News & Blog: Advocate Spotlights


The Literacy Center is pleased to announce Dr. Bree Straayer as the new director of the Family Literacy Program (FLP). FLP seeks to strengthen the communication and involvement of non-native-English-speaking parents with their child’s school and education.

Bree is from Grand Rapids and has taught for several years at university level. She received an associate’s degree in English Literature, a bachelor’s degree in English Literature, a master’s degree in Critical Literacy, and a doctorate’s degree in Rhetoric and Writing.

Bree’s love for learning and the belief that she could give her students an exciting and positive educational experience motivated her to become a professor. Bree has taught a variety of writing classes at Grand Rapids Community College (GRCC) and Michigan State University (MSU) and has worked on curriculum development, overseeing several professors. She has taught native and non-native learners of English.

"Seeing my students make sense of life through writing has kept my passion for teaching going," she says.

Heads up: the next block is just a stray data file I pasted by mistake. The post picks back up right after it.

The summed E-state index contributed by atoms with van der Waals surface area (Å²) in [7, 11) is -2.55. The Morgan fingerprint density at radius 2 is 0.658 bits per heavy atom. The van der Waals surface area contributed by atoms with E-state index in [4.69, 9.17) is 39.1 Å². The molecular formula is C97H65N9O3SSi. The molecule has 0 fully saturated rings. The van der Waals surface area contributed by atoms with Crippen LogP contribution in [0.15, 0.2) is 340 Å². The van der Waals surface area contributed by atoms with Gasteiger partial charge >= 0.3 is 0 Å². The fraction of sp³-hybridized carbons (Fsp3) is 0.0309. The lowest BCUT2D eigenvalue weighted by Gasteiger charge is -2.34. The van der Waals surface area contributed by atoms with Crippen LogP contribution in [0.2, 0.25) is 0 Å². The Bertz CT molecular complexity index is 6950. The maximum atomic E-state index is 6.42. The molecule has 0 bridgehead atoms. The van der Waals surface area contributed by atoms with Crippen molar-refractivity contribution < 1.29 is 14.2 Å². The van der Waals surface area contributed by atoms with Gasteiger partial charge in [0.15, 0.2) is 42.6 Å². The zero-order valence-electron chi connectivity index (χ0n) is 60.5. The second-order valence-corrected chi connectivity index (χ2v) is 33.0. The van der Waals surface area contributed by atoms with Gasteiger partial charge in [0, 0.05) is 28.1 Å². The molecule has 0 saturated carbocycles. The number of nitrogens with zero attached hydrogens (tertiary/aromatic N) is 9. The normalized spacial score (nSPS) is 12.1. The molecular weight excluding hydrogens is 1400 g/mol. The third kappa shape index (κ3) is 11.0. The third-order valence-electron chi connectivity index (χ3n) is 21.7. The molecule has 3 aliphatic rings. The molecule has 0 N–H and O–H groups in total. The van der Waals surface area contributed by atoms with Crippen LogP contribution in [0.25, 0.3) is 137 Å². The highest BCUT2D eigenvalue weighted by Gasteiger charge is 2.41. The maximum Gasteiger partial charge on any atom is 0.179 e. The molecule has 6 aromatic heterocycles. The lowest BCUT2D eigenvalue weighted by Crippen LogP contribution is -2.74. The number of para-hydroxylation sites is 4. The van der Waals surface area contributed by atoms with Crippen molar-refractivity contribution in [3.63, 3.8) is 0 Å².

Bree became acquainted with the Literacy Center’s mission and learners while teaching as a Family Literacy instructor. Teaching online throughout the past year showed her the challenges and opportunities FLP instructors and learners face. She explains that teaching online brings the classroom into their home as well as into their lives.

Regarding her FLP learners, Bree says, “Many have come [to the United States] because they had to.” She adds, “All of them said that they came for their children.” It is a sobering thought that their children will experience the results of their labors.

One of the greatest difficulties Bree sees among her learners, beyond money and stability, is what she describes as “respect earned and gone” in moving from one country to another. Out of twelve learners, only one does not have a degree in their home country. Although her learners include lawyers and chemical engineers, their education is not accepted in the U.S..

Bree’s educational background, learners’ compelling stories, and relatable life experience make her very excited about her role as director of FLP.  Bree, herself, decided to go back to school later in life and understands the unconventionalities that can bring.

In looking back, Bree says, “My degrees are not in TESOL. They are in teaching university writing, but, throughout the years, I have always ended up working with language learners. That is because it is so motivating, and I can relate to the challenges of being a non-traditional student. My learners inspire me.”

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